If issues arise in a bankruptcy case that necessitate further inquiry, Bankruptcy Rule 2004 of the Federal Rules of Bankruptcy Procedure establishes a specific process for obtaining evidence. The process is referred to as a Rule 2004 examination, in accordance with the title and provisions of the rule. While the process is not an adversary proceeding in a bankruptcy case, it does involve sworn evidentiary proceedings. Due to the character of an examination under the rule, assistance from a bankruptcy litigation lawyer familiar with the process is beneficial.
When information provided by a debtor in a bankruptcy case is not sufficient to address questions and concerns that arise, Rule 2004 provides a mechanism for closer examination of issues. The rule permits any party in interest in a bankruptcy case to petition the bankruptcy court requesting examination of “any entity,” including the debtor.
Under the rule, an examination “may relate only to the acts, conduct, or property or to the liabilities and financial condition of the debtor, or to any matter which may affect the administration of the debtor's estate, or to the debtor's right to a discharge.” In specified cases where a business may be continued under a Chapter 11, 12, or 13 bankruptcy, “the examination may also relate to the operation of any business and the desirability of its continuance, the source of any money or property acquired or to be acquired by the debtor for purposes of consummating a plan and the consideration given or offered therefor, and any other matter relevant to the case or to the formulation of a plan.”
The rule includes provisions for compelling attendance of witnesses and production of documents and electronically stored information through the use of subpoenas in accordance with the bankruptcy rules.
Most bankruptcy cases proceed smoothly from start to finish, without the trustee or another party requesting an examination. However, when information submitted by the debtor with the petition and in the creditors’ meeting raises questions or concerns about the debtor’s assets or financial transactions, any party in interest may request court permission to conduct an examination by filing a motion with the bankruptcy court.
Most often, the motion is filed by the bankruptcy trustee or by a creditor. Other parties in interest who may file a motion include the debtor, debtor’s spouse, shareholders or owners of a business, or anyone else directly affected by the bankruptcy case. The motion may request examination of any person or entity and must include statements explaining the basis for the request.
The reasons for requesting an examination generally relate to the existence and value of assets, such as whether the debtor transferred property before filing for bankruptcy or is otherwise hiding assets, or whether other suspicious financial transactions occurred prior to the bankruptcy. If an examination reveals deceptive or fraudulent practices by the debtor, the evidence may lead to a trustee recommendation for denial of the bankruptcy discharge or an adversary proceeding in the bankruptcy case.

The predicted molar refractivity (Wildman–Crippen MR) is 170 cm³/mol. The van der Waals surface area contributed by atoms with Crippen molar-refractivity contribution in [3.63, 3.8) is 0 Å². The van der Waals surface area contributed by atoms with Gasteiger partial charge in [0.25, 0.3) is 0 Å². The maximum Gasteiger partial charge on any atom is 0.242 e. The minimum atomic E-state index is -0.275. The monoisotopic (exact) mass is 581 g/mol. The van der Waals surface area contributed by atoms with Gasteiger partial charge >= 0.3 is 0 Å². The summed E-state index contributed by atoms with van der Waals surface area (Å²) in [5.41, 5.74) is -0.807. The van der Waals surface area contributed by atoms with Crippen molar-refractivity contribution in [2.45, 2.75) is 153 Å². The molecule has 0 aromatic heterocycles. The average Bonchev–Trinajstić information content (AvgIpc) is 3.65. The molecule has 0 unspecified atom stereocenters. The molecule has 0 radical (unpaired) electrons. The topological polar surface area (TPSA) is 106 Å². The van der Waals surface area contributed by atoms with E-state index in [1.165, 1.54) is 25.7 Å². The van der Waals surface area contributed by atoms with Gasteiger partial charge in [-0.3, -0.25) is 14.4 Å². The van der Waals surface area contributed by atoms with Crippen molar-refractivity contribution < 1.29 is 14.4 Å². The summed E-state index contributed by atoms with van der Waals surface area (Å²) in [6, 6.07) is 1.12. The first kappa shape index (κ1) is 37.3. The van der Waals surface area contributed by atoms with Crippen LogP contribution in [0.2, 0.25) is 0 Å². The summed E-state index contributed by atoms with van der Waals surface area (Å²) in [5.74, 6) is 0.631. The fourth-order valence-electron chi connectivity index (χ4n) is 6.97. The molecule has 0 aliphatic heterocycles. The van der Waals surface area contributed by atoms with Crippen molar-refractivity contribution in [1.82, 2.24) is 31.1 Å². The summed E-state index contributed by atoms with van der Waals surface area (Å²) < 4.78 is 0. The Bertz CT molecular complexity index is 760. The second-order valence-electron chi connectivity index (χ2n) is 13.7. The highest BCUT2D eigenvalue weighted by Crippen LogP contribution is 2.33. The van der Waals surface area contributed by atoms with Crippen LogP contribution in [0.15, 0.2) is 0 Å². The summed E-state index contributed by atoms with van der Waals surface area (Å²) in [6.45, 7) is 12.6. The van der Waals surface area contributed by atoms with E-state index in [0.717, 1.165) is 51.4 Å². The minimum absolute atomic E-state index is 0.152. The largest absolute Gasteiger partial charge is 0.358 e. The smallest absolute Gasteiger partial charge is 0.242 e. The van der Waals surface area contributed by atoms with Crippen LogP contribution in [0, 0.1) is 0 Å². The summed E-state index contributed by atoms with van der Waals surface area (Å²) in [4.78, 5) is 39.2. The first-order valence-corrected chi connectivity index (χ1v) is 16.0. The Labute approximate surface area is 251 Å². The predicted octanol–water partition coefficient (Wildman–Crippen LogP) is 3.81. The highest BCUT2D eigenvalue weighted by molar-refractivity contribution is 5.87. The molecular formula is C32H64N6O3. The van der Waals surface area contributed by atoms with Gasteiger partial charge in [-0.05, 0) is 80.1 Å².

When a party in interest asks the court to authorize an examination, the bankruptcy court generally approves the request. The most common reason for denial is the existence of a pending adversary proceeding in the bankruptcy case, since information may be obtained under the Federal Rules of Civil Procedure in the litigation.
After court authorization, the moving party can compel testimony or documentary evidence from any person or entity with information relevant to the bankruptcy case. The scope of an examination under the rule is relatively broad.
Testimony and evidence are provided under oath in the presence of a court reporter, similar to the way depositions are conducted in a civil case. However, the rules for questioning a witness in an examination under Rule 2004 are less restrictive than those in a civil court case.
As is the case with a deposition, evidence obtained in an examination may later be used in other legal proceedings in the bankruptcy case or separate from it. Because of that fact, and due to the rules that apply to the questioning process, any party involved in a 2004 proceeding benefits substantially from representation by a bankruptcy litigation lawyer with experience in bankruptcy court proceedings.
A lawyer whose practice focuses on bankruptcy court proceedings has knowledge and skills that are valuable in a Rule 2004 proceeding, including drafting and opposing a motion as well as preparing witnesses for sworn testimony and conducting questioning. Many lawyers who represent petitioners in filing for bankruptcy do not have experience in 2004 motions or in deposition practice and procedure. A bankruptcy litigation attorney has the necessary experience to effectively represent a moving party or debtor in a Rule 2004 proceeding.
The Bankruptcy Rule 2004 procedure is a complex process that requires an understanding of bankruptcy law and the rules that apply. Since bankruptcy litigation and adversary proceedings are a focus of my practice at Dave Burns Law Office, I have substantial experience representing parties in court proceedings that arise in bankruptcy cases, including 2004 examinations. To contact me concerning this type of proceeding, please call (612) 677-8351 or send an email to email@example.com. I am available to meet with clients in both Minneapolis and St. Paul and welcome inquiries from clients and referring attorneys throughout the State of Minnesota.
The Dave Burns Law Office hopes you find this article helpful. But please do not rely on it as legal advice. The law changes regularly and the outcome of any legal matter depends on its unique circumstances. View full disclaimer